Modern avionics on aircraft transmit and receive radio signals to communicate with onboard systems, with other aircraft, air traffic control and ground stations.  These onboard systems are used for navigation, communication, surveillance, and security and can be affected by the radio signals or electromagnetic waves transmitted intentionally or unintentionally by PEDs.  The chance of this occurring is greater with intentional transmitters such as cell phones.  Additionally, radio signals originating external to an aircraft may combine with signals produced inside the cabin, resulting in a higher probability of interference to the aircraft avionics or flight control systems.  To prevent possible interference affecting an aircraft’s navigation and communication systems during the critical phases of flight, such as take-off and landing (e.g. when the aircraft is below 10,000 feet), we recommend that air carriers prohibit the operation of any PED (including cell phones) during these times[3].


Cell phones are different from other PEDs on aircraft in that they can interfere with the cellular networks on the ground.  For this reason, in 1991, the FCC issued a rule that prohibited the use of certain cell phones on aircraft during flight.  As I understand it, under the FCC rules, while an air carrier may permit passengers to use their cell phones while an aircraft is on the ground, passengers must turn off their phones once the aircraft has left the gate.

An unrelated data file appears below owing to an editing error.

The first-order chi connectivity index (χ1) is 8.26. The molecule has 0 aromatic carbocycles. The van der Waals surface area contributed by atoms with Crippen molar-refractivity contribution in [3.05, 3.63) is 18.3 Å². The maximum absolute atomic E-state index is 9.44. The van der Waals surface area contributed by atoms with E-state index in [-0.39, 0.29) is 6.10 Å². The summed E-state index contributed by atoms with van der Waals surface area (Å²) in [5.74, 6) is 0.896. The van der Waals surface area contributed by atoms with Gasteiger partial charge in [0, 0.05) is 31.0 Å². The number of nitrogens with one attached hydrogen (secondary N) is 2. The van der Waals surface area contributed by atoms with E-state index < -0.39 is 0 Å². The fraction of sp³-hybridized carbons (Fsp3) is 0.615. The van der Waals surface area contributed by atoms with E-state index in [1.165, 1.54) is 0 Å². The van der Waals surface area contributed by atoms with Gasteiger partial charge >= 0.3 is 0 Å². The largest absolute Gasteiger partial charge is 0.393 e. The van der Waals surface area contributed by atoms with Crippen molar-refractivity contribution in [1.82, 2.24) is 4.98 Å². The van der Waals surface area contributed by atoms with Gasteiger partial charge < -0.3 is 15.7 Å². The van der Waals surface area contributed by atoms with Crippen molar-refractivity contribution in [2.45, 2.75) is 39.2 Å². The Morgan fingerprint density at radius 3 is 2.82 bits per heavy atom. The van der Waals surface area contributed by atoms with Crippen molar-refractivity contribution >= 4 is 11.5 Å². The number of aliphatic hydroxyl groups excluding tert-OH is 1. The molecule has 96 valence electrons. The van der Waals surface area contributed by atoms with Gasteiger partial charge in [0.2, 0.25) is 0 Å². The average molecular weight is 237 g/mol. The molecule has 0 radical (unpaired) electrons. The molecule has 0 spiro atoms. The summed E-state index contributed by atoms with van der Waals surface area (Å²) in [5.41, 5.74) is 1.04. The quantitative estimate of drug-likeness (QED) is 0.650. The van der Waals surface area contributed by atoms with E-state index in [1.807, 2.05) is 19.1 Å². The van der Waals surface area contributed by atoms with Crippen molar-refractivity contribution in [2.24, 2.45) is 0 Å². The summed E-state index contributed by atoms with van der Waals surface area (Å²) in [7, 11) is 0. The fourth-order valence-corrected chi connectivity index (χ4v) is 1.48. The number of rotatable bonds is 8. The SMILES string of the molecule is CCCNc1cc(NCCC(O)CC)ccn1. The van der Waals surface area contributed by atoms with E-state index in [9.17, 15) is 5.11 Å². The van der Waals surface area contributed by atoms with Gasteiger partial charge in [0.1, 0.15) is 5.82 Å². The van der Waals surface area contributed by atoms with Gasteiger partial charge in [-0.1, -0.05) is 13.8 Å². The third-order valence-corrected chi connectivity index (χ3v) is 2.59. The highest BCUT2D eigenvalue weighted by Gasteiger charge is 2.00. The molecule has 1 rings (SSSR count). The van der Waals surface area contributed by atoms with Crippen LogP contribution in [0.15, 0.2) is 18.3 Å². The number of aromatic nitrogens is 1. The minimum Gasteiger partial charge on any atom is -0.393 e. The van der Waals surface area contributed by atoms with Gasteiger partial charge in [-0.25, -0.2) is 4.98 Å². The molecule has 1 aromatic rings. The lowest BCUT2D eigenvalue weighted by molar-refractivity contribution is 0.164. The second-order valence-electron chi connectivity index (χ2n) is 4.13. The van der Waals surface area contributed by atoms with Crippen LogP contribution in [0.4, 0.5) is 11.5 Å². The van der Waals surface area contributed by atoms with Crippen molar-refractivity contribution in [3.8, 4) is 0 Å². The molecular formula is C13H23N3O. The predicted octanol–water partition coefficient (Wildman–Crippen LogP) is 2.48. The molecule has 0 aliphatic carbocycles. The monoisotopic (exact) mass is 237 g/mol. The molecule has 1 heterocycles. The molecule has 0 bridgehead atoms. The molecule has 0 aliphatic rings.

As my colleague will testify this morning, the FCC now believes that, with advances in cell phone technology since 1991, their rule banning 800 MHz cell phone use in flight, may not be needed in order to protect the terrestrial or ground based cellular networks.  In February, they published an NPRM that proposed to lift the ban on the use of 800 MHz cell phones while airborne if such phones are operating at their lowest frequency power under control of onboard equipment, e.g. a “pico cell,” which is installed on the aircraft and acts as a controller for onboard callers.  In this scenario, the pico cell would manage the power levels of the cell phones that would potentially solve the FCC’s concern with interference with ground-based cell phone communications.  We are not aware of any current technology that restricts emissions to the confines of the particular aircraft with such an installation.